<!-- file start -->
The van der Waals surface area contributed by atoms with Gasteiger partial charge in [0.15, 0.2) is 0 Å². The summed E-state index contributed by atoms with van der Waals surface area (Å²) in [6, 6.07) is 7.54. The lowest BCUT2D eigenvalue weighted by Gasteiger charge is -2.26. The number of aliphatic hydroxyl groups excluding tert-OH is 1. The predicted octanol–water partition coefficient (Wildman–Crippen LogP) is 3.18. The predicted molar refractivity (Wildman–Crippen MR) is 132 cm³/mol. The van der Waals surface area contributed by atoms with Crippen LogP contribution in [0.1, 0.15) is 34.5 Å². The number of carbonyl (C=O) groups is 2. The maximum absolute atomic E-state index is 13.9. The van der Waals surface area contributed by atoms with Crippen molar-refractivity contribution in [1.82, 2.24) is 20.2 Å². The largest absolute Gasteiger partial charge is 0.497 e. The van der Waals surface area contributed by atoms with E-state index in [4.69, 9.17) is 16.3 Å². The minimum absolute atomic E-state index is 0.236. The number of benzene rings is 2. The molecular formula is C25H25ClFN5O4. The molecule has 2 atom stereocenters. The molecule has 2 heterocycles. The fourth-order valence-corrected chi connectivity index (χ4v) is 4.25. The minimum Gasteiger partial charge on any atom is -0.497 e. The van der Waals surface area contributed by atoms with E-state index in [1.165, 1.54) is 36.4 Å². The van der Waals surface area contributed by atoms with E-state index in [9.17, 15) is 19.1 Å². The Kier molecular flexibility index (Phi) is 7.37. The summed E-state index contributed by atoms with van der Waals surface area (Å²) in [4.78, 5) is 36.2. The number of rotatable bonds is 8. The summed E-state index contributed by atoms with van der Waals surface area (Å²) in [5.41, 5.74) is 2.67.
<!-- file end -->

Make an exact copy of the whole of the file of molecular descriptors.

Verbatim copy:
The van der Waals surface area contributed by atoms with Gasteiger partial charge in [0.15, 0.2) is 0 Å². The summed E-state index contributed by atoms with van der Waals surface area (Å²) in [6, 6.07) is 7.54. The lowest BCUT2D eigenvalue weighted by Gasteiger charge is -2.26. The number of aliphatic hydroxyl groups excluding tert-OH is 1. The predicted octanol–water partition coefficient (Wildman–Crippen LogP) is 3.18. The predicted molar refractivity (Wildman–Crippen MR) is 132 cm³/mol. The van der Waals surface area contributed by atoms with Crippen LogP contribution in [0.1, 0.15) is 34.5 Å². The number of carbonyl (C=O) groups is 2. The maximum absolute atomic E-state index is 13.9. The van der Waals surface area contributed by atoms with Crippen molar-refractivity contribution in [1.82, 2.24) is 20.2 Å². The largest absolute Gasteiger partial charge is 0.497 e. The van der Waals surface area contributed by atoms with E-state index in [4.69, 9.17) is 16.3 Å². The minimum absolute atomic E-state index is 0.236. The number of benzene rings is 2. The molecular formula is C25H25ClFN5O4. The molecule has 2 atom stereocenters. The molecule has 2 heterocycles. The fourth-order valence-corrected chi connectivity index (χ4v) is 4.25. The minimum Gasteiger partial charge on any atom is -0.497 e. The van der Waals surface area contributed by atoms with E-state index in [1.165, 1.54) is 36.4 Å². The van der Waals surface area contributed by atoms with E-state index in [9.17, 15) is 19.1 Å². The Kier molecular flexibility index (Phi) is 7.37. The summed E-state index contributed by atoms with van der Waals surface area (Å²) in [4.78, 5) is 36.2. The number of rotatable bonds is 8. The summed E-state index contributed by atoms with van der Waals surface area (Å²) in [5.41, 5.74) is 2.67.